From Dr. Mercola:

One in 3 reading this likely has a serious overload of a mineral that may be more dangerous to your health than lack of vitamin D. That mineral is iron.  

Making matters worse, few physicians fully appreciate the danger of excess iron, which Gerry Koenig, former chairman of the Iron Disorders Institute (IDI) and the Hemochromatosis Foundation, discusses in this interview. Koenig’s personal story is a powerful illustration of what can happen to someone with excess iron.

Approaching his 50th birthday, he’d lost a lot of weight, worked out, and felt healthy. By age 55, he was in good shape, but he did drink more than recommended. Eventually, during a physical exam, he found out his liver enzymes were high.

“The doctor recommended I stop drinking,” Koenig says. “I stopped drinking. But I got sick again … Turned out I had hemolytic anemia. My red blood cells were breaking down.

I didn’t know what that meant, nor, apparently, did my doctor. They never tested my iron … Finally I had an episode where I went to the hospital. I had encephalopathy, a pretty serious condition …  They said I would need a new liver.

I didn’t get an iron test until the eve of my liver transplant in 2005 … By chance I ran across a Scientific American article. It described something called hemochromatosis, which I didn’t know anything about. I decided I would have the test.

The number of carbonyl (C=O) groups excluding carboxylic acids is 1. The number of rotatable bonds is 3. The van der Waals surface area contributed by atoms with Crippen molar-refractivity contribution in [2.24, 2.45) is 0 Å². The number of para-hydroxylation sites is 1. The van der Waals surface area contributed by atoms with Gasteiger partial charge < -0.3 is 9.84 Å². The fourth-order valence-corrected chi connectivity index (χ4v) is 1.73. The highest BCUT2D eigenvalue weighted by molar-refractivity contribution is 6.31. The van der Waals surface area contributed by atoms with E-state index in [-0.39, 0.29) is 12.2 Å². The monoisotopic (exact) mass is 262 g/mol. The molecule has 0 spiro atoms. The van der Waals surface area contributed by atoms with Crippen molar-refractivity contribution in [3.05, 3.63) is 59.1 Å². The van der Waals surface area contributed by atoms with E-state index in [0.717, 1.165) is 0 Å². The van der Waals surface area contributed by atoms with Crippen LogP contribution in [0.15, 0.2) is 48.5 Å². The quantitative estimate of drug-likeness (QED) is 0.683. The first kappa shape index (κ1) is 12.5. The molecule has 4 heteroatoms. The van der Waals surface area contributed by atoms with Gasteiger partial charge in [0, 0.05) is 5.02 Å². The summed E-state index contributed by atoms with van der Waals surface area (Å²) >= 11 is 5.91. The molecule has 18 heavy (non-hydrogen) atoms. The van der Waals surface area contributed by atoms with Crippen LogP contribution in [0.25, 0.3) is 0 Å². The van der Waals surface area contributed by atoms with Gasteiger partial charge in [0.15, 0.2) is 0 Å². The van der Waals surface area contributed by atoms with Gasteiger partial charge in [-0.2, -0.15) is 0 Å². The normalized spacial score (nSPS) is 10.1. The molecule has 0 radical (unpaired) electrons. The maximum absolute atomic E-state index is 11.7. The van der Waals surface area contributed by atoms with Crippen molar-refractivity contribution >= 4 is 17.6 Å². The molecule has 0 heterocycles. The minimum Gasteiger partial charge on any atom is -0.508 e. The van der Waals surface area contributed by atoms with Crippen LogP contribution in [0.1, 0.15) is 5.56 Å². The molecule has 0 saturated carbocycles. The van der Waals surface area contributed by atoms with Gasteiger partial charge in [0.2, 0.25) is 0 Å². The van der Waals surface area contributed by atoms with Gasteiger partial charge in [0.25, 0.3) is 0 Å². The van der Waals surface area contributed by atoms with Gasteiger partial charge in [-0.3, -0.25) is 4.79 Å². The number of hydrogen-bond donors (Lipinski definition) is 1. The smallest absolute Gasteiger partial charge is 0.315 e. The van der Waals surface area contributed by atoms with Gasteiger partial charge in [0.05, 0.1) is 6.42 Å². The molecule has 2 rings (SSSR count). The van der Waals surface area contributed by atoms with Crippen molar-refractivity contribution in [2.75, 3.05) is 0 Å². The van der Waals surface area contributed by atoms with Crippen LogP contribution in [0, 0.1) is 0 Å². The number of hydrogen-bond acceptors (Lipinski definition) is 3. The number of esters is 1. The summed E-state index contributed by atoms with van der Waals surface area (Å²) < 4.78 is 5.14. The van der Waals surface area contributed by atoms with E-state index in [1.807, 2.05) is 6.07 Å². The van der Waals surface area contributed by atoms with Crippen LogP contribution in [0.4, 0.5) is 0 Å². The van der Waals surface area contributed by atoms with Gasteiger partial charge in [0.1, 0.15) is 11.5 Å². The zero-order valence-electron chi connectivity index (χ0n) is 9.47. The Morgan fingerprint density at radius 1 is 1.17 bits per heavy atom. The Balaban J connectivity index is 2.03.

As it turns out, I have a single gene for one of the variants for hemochromatosis — C282Y. Because of that, I decided to look into it more and started researching it … I’ve been doing that for the last 11 years.”

Are You at High Risk for Iron Overload?

Most all adult men and non-menstruating women have damaging levels of iron.  However, there is a genetic disorder called hemochromatosis which causes your body to accumulate excessive and dangerously damaging levels of iron.

If left untreated, it can damage your organs and contribute to cancer, heart disease, diabetes, neurodegenerative diseases and many other disorders.

The good news is iron overload is easy and inexpensive to treat. By monitoring your serum ferritin and/or gamma-glutamyl transpeptidase (GGT) levels, avoiding iron supplements and donating blood on a regular basis, you can avoid serious health problems.

Sadly, many doctors are severely underinformed about iron overload. Hence the problem tends to go undetected.

How High Is Too High?

The serum ferritin test measures your stored iron. I strongly recommend all adults to get your iron tested (serum ferritin test) on an annual basis. I believe iron overload is every bit as dangerous to your health as vitamin D deficiency.

Just don’t make the mistake of going by what’s considered “normal.”1 In some labs, a level of 395 nanograms per milliliter (ng/ml) falls within the normal range, which is FAR too high for optimal health. In reality, you’re virtually guaranteed to develop disease at that level.



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